Sarah Lidington's picture
Sarah Lidington
2nd Apr, 2018
Made it for the first time yesterday, easy and delicious! I used skimmed milk with 2 tbs white wine vinegar in place of buttermilk.
15th Dec, 2017
Made this lots of times and it always turns out perfect. Like the recipe states it's better not to overhandle it which is tempting as the dough is very sticky. I mix it up in the bowl and get it into a roundish shape with a palette knife before tipping it out onto the baking sheet and if further shaping is necessary I use the palette knife again before cutting the cross on the top. Easy and delicious.
23rd Oct, 2017
I tried this bread, but the dough was more like a cake mixture. I had to add extra flour to shape it. The taste turned out to be great, but my cake got broken from the side. I guess, probably I could not give a good shape due to the gooyee texture. I will try again with less quantity of butter milk. Could anyone suggest how to stop the breaking? My guess is the misshapen ball of the bread. I will appreciate any help.
Kate Corbs
10th Oct, 2017
Fail proof. We use un pasturised milk which goes off quickly so we often have milk on the turn - leave it for about 4 days out of the fridge and you will have delicious buttermilk. But, any milk going off is usable. You can add any other leftover milks/creams from the fridge - I've used old double cream, yoghurt, and normal milk if you need to top up.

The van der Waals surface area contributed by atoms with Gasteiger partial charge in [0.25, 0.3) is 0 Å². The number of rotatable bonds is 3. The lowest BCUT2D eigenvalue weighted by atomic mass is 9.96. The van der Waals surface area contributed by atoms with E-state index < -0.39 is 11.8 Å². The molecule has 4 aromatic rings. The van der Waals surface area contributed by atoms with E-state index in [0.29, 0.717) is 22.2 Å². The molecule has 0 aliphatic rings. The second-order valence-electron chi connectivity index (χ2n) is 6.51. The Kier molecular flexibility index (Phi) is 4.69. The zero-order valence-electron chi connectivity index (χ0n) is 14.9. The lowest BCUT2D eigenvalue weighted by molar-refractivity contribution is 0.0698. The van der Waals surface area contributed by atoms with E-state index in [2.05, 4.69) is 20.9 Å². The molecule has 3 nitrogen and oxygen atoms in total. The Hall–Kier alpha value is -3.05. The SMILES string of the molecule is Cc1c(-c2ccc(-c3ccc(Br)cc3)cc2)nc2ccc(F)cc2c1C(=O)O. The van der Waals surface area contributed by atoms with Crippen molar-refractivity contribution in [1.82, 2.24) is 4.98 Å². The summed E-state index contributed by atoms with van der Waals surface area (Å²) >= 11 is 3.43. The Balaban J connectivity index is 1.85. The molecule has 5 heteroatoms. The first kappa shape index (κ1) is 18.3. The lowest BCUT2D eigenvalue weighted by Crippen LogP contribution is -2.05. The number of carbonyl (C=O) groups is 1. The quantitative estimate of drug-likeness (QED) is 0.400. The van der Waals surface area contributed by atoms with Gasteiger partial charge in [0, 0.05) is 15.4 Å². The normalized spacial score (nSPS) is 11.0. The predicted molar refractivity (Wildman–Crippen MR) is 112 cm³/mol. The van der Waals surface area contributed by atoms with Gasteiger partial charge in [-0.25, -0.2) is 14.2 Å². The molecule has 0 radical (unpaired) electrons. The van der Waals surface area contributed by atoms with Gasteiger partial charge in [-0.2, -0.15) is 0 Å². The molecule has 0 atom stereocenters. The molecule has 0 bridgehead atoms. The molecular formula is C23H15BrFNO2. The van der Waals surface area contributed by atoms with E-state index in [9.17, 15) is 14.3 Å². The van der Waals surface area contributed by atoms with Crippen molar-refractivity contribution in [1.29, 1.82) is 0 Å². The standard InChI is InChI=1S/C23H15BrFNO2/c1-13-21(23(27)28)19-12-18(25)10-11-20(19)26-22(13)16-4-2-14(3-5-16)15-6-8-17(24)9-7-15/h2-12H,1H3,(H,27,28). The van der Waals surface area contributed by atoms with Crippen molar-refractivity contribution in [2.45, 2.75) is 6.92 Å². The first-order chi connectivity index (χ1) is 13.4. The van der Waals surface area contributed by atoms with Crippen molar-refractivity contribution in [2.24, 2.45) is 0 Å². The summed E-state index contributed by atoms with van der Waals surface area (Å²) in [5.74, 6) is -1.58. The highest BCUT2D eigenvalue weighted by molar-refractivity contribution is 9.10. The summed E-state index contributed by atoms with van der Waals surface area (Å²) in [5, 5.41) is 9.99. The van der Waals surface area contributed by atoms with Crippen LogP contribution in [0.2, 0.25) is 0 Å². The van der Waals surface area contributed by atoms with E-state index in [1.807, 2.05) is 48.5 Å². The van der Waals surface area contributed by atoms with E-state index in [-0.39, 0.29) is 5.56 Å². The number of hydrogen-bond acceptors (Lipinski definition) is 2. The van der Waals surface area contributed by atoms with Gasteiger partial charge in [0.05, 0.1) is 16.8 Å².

29th May, 2017
I have baked this bread almost every week since discovering it! I throw all the ingredients together and dump the whole thing on a dusted baking tray before quickly and lightly shaping it into a mound. Great bread and the best recipe I've tried being Irish myself ;)
11th Jan, 2017
As others have said, it was great! Mine was extremely sticky, so next time I'll put it in a greased bread tin as suggested. We had it with poached eggs and smashed avocados from the January BBC diet collection, beacause I couldn't find the seeds to make their suggested seeded soda bread. It did take 40 minutes to bake and was still a bit gummy in the middle, even in the convection oven.


27th Aug, 2019
DO you use strong bread flour or just ordinary flour?
goodfoodteam's picture
31st Aug, 2019
Thanks for your question. Soda bread doesn't need strong flour as it is more cake-like than a standard yeast bread. We would always specify strong if needed.
6th Nov, 2013
This sounds delicious. Can't get buttermilk here so will try with yoghurt. Should I use sane quantity (500 ml) or a bit less for yoghurt? Thanks for any help.
28th Jul, 2013
Please convert to American ounces, love your recipes. Lars in Florida
12th Mar, 2017
Here in the States, store bought buttermilk is much thicker than regular milk. So, if I were using regular milk mixed with lemon juice or vinegar, I would use less than the buttermilk. That may help you avoid too wet a dough. Also, I'm surprised to see butter in a soda bread recipe. I've been lead to believe that Irish soda bread is made with only four ingredients: flour, salt, soda, and buttermilk or sour milk. But, every cook has the license to make his or her recipe, his or her own. :)